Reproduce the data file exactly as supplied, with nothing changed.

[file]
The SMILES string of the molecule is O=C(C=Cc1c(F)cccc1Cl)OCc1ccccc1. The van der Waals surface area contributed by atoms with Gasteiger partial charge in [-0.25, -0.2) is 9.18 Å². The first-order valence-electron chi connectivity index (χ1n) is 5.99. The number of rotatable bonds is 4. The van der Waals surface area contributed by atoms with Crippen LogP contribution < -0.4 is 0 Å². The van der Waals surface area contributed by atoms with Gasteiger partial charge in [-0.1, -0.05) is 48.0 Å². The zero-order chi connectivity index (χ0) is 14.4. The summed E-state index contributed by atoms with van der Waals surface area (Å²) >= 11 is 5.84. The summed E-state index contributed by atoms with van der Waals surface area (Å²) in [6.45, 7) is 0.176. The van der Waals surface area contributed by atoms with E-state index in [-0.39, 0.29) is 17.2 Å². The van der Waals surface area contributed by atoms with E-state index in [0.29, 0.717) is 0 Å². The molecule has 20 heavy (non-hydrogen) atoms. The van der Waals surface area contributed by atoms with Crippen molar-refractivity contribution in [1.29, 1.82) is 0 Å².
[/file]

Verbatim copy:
The SMILES string of the molecule is O=C(C=Cc1c(F)cccc1Cl)OCc1ccccc1. The van der Waals surface area contributed by atoms with Gasteiger partial charge in [-0.25, -0.2) is 9.18 Å². The first-order valence-electron chi connectivity index (χ1n) is 5.99. The number of rotatable bonds is 4. The van der Waals surface area contributed by atoms with Crippen LogP contribution < -0.4 is 0 Å². The van der Waals surface area contributed by atoms with Gasteiger partial charge in [-0.1, -0.05) is 48.0 Å². The zero-order chi connectivity index (χ0) is 14.4. The summed E-state index contributed by atoms with van der Waals surface area (Å²) >= 11 is 5.84. The summed E-state index contributed by atoms with van der Waals surface area (Å²) in [6.45, 7) is 0.176. The van der Waals surface area contributed by atoms with E-state index in [-0.39, 0.29) is 17.2 Å². The van der Waals surface area contributed by atoms with E-state index in [0.29, 0.717) is 0 Å². The molecule has 20 heavy (non-hydrogen) atoms. The van der Waals surface area contributed by atoms with Crippen molar-refractivity contribution in [1.29, 1.82) is 0 Å².